Sunday, August 17, 2008

Watching a Public Relations Catastrophe for Policy Debate


They say that no publicity is bad publicity, but I am not sure that is true. An event from last March is now rising to the surface of the global media, and I am not sure it is a good thing.

Two policy debate coaches had a row after the quarterfinal round at the CEDA National Debate Tournament. There was shouting, profanity and finally one coach dropped his pants to the room (although the underwear stayed up). The event was videotaped and then recently posted on YouTube.

Here are some points to remember about this story:
  • Many of the reports are highly inaccurate and downright wrong, so be careful reading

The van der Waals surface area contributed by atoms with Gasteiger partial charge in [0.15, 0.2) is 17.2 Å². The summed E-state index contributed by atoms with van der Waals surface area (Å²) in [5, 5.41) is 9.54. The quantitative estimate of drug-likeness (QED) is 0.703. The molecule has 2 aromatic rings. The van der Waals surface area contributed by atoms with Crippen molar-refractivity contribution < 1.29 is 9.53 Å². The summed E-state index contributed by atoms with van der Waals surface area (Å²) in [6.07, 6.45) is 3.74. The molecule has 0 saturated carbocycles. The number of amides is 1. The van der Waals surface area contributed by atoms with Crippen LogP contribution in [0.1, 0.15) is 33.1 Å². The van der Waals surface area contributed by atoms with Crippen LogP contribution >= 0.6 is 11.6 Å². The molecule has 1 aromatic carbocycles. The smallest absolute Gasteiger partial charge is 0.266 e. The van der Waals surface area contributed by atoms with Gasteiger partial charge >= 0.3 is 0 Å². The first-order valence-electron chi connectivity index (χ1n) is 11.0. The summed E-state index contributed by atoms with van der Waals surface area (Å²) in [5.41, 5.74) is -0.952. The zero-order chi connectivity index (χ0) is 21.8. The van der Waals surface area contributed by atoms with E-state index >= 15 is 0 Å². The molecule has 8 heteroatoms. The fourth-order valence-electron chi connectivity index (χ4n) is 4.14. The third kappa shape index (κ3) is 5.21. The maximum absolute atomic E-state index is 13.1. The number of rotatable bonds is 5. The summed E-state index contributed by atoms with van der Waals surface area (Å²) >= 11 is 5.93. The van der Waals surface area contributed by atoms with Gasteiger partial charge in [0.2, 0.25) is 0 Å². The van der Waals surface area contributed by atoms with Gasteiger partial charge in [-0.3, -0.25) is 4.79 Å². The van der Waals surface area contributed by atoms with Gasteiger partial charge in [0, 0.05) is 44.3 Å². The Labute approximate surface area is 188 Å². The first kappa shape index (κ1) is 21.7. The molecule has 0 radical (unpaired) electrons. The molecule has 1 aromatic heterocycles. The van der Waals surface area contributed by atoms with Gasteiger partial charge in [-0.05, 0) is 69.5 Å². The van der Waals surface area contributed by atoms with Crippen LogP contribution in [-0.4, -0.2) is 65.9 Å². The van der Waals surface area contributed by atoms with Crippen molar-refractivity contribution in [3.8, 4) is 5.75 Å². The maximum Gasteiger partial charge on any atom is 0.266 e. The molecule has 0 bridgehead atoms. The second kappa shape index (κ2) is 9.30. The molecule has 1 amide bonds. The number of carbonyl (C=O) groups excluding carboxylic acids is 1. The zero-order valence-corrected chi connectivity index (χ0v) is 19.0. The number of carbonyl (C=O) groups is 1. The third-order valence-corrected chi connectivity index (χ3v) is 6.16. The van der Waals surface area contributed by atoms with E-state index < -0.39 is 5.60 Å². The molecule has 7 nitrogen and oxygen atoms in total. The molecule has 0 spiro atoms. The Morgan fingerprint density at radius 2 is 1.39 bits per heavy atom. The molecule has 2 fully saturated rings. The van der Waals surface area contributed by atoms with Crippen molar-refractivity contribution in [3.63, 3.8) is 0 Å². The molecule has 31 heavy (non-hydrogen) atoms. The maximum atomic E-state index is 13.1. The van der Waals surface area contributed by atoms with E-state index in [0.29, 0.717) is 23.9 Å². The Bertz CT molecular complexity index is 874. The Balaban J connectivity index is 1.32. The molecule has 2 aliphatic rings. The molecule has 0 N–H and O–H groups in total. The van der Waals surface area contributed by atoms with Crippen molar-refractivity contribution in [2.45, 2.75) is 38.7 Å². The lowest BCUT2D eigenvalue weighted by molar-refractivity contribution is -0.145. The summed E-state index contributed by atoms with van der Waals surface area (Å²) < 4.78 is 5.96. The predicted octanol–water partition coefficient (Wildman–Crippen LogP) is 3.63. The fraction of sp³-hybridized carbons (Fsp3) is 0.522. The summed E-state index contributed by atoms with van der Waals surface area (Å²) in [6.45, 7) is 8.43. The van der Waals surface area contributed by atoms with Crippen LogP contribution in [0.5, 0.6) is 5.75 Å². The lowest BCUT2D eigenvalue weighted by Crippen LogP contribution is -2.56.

• The video leaves out the context of the situation and how it developed
  • Many of the stories are using the event to promote their own agenda, whatever it is: racial, anti-intellectual, voyeour, anti-debate, anti-youth, anti-university, etc.
  • The two people most involved, I am told, have made up and moved on

It has gone viral. When I woke up Friday morning there were 282 stories. An hour later there were 288 stories. Ten minutes later 290 stories. Many of the stories are by the AP's Maria Sudekum Fisher. And so it goes.

Both universities are now investigating the situation. I will report on that when it comes down.

I am not going to try and fill in details or take sides or make judgments. There is too much of that already. What I want to report on is the emerging media storm and how it influences debate, especially in the United States.

If you want to see all the sources, go to
http://news.google.com/?ncl=1236737470&hl=en&scoring=d

Now the count is 362 stories.

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